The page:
Inheritance : A Memoir of Genealogy, Paternity, and Love
by Shapiro, Dani






"The acclaimed and beloved author of Hourglass now gives us a new memoir about identity, paternity, and family secrets-a real-time exploration of the staggering discovery she made last year about her father, and her struggle to piece together the hiddenthe story of her own life"-





DANI SHAPIRO is the author of the memoirs Hourglass, Still Writing, Devotion, and Slow Motion and five novels including Black & White and Family History. Also an essayist and a journalist, Shapiro's short fiction, essays, and journalistic pieces have appeared in The New Yorker, Granta, Tin House, One Story, Elle, Vogue, O, The Oprah Magazine, The New York Times Book Review, the op-ed pages of the New York Times, and many other publications. She has taught in the writing programs at Columbia, NYU, the New School, and Wesleyan University; she is cofounder of the Sirenland Writers Conference in Positano, Italy. She lives with her family in Litchfield County, Connecticut.





*Starred Review* Imagine finding out, after 54 years, that your father is not your father. He may be the man who raised you and helped forge your identity by immersing you in his culture-in Shapiro's case, that of an Orthodox Jewish heritage that can be traced back for generations. He may be the one you turned to for emotional support through a confusing adolescence and confounding adulthood. But, as the modern technology of DNA tests confirm, he is not the man who actually sired you. For Shapiro, who adored her father and embraced her Jewish heritage proudly, the results were psychologically devastating and, as an acclaimed memoirist, too astonishing not to pursue. If I'm not my father's daughter, then who am I? With lightning speed and relentless determination, Shapiro tracks down the sperm donor who was her biological father and navigates an emotional and ethical minefield to create a relationship. The notion of identity, once so defined, suddenly becomes amorphous and untrustworthy. Shapiro's anguish over a flawed past is palpable; her anxiety regarding an indeterminate future is paralyzing. Page after page, Shapiro displays a disarming honesty and an acute desire to know the unknowable. Copyright 2018 Booklist Reviews.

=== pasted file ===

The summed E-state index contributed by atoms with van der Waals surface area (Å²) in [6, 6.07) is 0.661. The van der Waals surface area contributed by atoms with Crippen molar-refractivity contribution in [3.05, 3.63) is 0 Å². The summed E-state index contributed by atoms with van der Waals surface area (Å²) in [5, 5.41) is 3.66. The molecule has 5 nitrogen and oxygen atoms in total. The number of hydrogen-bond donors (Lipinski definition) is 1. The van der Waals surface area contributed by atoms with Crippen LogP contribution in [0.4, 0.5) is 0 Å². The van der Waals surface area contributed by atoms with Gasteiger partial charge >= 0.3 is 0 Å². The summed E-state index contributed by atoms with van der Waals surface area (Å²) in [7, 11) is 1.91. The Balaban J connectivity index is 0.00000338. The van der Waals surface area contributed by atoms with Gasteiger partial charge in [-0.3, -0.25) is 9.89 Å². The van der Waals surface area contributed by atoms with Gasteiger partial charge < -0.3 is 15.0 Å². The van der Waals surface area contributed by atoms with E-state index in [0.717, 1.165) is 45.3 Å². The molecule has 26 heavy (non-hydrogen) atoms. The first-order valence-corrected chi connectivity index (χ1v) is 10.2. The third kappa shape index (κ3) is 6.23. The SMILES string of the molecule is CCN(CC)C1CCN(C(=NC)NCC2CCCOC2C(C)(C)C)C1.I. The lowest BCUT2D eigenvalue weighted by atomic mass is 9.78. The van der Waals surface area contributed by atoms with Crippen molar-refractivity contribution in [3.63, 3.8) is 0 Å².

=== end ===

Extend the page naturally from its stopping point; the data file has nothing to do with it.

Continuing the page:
Before focusing on memoirs, Shapiro (Hourglass: Time, Memory, Marriage, 2017, etc.) drew from her family life in her fiction. In her latest, she delves into an origin story that puts everything she previously believed and wrote about herself in fresh perspective. The author's relationship with her mother was difficult. "My single best defense had always been that I was my father's daughter," she writes. "I was more my father's daughter. I had somehow convinced myself that I was only my father's daughter." Eventually, she learned that she wasn't her father's daughter at all, at least not in the way that she had initially understood. Through DNA testing to which she had only submitted because her husband had done so, Shapiro discovered that she shares none of hers with her father's side of the family and that the sperm that impregnated her mother had come from someone else. But who? The first half of the book trudges through a bit too much day-by-day detail, as the author becom es convinced that there's no way these results could have been mistaken. It is after she discovers who her real father is, or at least the sperm donor, that the narrative deepens and enriches our deeper understanding of paternity, genetics, and what were then called "test tube tots." Sperm donors had been guaranteed anonymity, and the man she contacted was initially resistant to upset the balance of his family dynamic because of his participation in the procedure decades earlier. Equally upsetting Shapiro was the issue of what her parents had believed, separately or together, about her parentage. Had they spent their lives as a family deceiving her, or had they also been deceived? Then there was the doctor whom they had consulted when they were having fertility issues, "an outlaw" whose credentials were shaky but whose results were impressive. For all the trauma that the discovery put her through, Shapiro recognizes that what she had experienced was "a great story"—one that has inspired her best book. Copyright Kirkus 2018 Kirkus/BPI Communications. All rights reserved.






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